Joseph Harmatz, a Holocaust survivor who led a group of Jews seeking to kill Germans in revenge for the Holocaust, died. Harmatz’s death was confirmed on Sept. 26 by his son, Ronel, according to The Associated Press. Harmatz was 91.
He was a leader of the Jewish “Avengers,” or “HaNokmim” in Hebrew, a group of approximately 50 Holocaust survivors founded by Israeli poet Abba Kovner in order to take revenge on Germans for World War II.
Harmatz, who was born in Lithuania, was one of the last surviving group members who carried out a poisoning of Nazi SS officers in an American prisoner-of-war camp in 1946.
More than 2,200 Nazis fell sick, but no one is known to have died from the poisoning. When Harmatz proposed to Jewish leaders in pre-state Israel a plan to kill as many Germans as Jews who died in the Holocaust, figures like David Ben-Gurion were said to be appalled.
“We didn’t understand why it shouldn’t be paid back,” he told the AP last month about the group’s motivation. Harmatz, who lost most of his family in the Holocaust, added that his goal had been to kill “as many [Germans] as possible.”
After World War II, Harmatz immigrated to Israel. He worked for the Jewish Agency for Israel and served as director general of World ORT, the network of Jewish-sponsored vocational institutions.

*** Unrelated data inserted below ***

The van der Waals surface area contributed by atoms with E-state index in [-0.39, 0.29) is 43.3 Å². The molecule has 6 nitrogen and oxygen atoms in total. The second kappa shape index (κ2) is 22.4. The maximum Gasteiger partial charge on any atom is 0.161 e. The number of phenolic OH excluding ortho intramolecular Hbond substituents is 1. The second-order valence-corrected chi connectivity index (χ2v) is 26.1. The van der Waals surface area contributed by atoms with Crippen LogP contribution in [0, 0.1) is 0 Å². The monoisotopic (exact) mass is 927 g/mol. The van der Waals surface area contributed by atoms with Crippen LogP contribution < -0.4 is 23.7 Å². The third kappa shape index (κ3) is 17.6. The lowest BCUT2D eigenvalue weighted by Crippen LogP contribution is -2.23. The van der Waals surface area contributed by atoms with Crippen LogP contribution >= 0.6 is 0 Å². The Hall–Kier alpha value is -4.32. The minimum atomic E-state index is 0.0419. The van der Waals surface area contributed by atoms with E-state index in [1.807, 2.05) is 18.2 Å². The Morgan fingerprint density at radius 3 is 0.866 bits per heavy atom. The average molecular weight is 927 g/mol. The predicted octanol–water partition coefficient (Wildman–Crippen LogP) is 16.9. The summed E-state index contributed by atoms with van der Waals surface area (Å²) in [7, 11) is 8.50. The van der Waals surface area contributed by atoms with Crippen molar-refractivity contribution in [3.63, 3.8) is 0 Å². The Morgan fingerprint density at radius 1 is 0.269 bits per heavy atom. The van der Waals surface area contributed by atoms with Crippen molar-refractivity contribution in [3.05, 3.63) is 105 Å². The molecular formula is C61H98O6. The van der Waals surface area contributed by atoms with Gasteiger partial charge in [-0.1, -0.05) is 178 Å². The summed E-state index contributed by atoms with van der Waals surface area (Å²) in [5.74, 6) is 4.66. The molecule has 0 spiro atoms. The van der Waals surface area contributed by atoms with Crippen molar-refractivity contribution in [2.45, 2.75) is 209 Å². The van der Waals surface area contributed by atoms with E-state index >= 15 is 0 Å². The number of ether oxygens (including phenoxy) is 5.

—JTA News and Features
Simon L. “Sy” Eckstein, Canadian-Jewish leader, psychologist, dies
Rabbi Simon L. “Sy” Eckstein, a renowned Canadian psychologist and authority in gerontology, and whose son Rabbi Yechiel Eckstein founded the International Fellowship of Christians and Jews, died in his Jerusalem home on Sept. 24. He was 96.
Born in Jerusalem in 1919, where he also spent the last several years of his life, Eckstein and his family moved to the United States in 1928.
He lived in the Bensonhurst section of Brooklyn, where he attended Yeshiva Chaim Berlin in middle school, then Torah Vidas in Williamsburg. He earned his bachelor’s and doctoral degrees from Yeshiva University, as well as his ordination from the Rabbi Isaac Elchanan Theological Seminary. He later earned a master’s degree in psychology from New York University.
After marrying Belle Hirschman, he moved to Ottawa in 1952, where he became the city’s chief rabbi. He oversaw several synagogues and joined the faculty of the Department of Religious Knowledge at Carleton University.
He retired from the rabbinate in 1975 but continued to influence the community, often appearing in local media such as The Ottawa Citizen and Ottawa Journal.
During retirement, Eckstein pursued his passion of psychology, in which he obtained a second master’s degree specializing in gerontology, before deciding to immigrate to Israel with his wife, Belle, at the age of 91.
Eckstein is survived by his wife, Belle, and children Ahuva, Beryl, Rachayl and Yechiel, as well as 14 grandchildren and 40 great grandchildren.